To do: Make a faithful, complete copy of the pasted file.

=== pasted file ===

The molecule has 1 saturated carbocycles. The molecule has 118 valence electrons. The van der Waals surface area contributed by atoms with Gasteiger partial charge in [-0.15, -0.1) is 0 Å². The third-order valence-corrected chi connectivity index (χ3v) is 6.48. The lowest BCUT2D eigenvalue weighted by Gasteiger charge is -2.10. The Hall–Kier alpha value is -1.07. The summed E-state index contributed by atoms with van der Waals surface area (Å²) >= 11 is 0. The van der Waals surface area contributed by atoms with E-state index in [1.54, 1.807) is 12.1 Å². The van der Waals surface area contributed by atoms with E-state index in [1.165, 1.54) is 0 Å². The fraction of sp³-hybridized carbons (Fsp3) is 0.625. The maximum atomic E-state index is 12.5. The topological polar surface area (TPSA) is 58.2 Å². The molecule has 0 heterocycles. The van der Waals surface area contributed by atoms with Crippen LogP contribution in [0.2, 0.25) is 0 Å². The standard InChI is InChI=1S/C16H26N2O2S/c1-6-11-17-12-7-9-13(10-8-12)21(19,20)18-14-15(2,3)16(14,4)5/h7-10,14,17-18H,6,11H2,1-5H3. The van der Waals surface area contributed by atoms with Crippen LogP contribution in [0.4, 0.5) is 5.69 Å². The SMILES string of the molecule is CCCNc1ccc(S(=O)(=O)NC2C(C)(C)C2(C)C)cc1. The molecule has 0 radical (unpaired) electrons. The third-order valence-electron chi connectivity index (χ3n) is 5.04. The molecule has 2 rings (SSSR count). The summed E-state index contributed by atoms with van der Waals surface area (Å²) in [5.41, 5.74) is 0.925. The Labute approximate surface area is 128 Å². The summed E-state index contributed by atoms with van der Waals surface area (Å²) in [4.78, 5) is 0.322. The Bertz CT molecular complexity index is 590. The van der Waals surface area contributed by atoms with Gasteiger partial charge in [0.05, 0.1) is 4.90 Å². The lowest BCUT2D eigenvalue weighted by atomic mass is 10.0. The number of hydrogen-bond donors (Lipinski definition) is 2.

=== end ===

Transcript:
The molecule has 1 saturated carbocycles. The molecule has 118 valence electrons. The van der Waals surface area contributed by atoms with Gasteiger partial charge in [-0.15, -0.1) is 0 Å². The third-order valence-corrected chi connectivity index (χ3v) is 6.48. The lowest BCUT2D eigenvalue weighted by Gasteiger charge is -2.10. The Hall–Kier alpha value is -1.07. The summed E-state index contributed by atoms with van der Waals surface area (Å²) >= 11 is 0. The van der Waals surface area contributed by atoms with E-state index in [1.54, 1.807) is 12.1 Å². The van der Waals surface area contributed by atoms with E-state index in [1.165, 1.54) is 0 Å². The fraction of sp³-hybridized carbons (Fsp3) is 0.625. The maximum atomic E-state index is 12.5. The topological polar surface area (TPSA) is 58.2 Å². The molecule has 0 heterocycles. The van der Waals surface area contributed by atoms with Crippen LogP contribution in [0.2, 0.25) is 0 Å². The standard InChI is InChI=1S/C16H26N2O2S/c1-6-11-17-12-7-9-13(10-8-12)21(19,20)18-14-15(2,3)16(14,4)5/h7-10,14,17-18H,6,11H2,1-5H3. The van der Waals surface area contributed by atoms with Crippen LogP contribution in [0.4, 0.5) is 5.69 Å². The SMILES string of the molecule is CCCNc1ccc(S(=O)(=O)NC2C(C)(C)C2(C)C)cc1. The molecule has 0 radical (unpaired) electrons. The third-order valence-electron chi connectivity index (χ3n) is 5.04. The molecule has 2 rings (SSSR count). The summed E-state index contributed by atoms with van der Waals surface area (Å²) in [5.41, 5.74) is 0.925. The Labute approximate surface area is 128 Å². The summed E-state index contributed by atoms with van der Waals surface area (Å²) in [4.78, 5) is 0.322. The Bertz CT molecular complexity index is 590. The van der Waals surface area contributed by atoms with Gasteiger partial charge in [0.05, 0.1) is 4.90 Å². The lowest BCUT2D eigenvalue weighted by atomic mass is 10.0. The number of hydrogen-bond donors (Lipinski definition) is 2.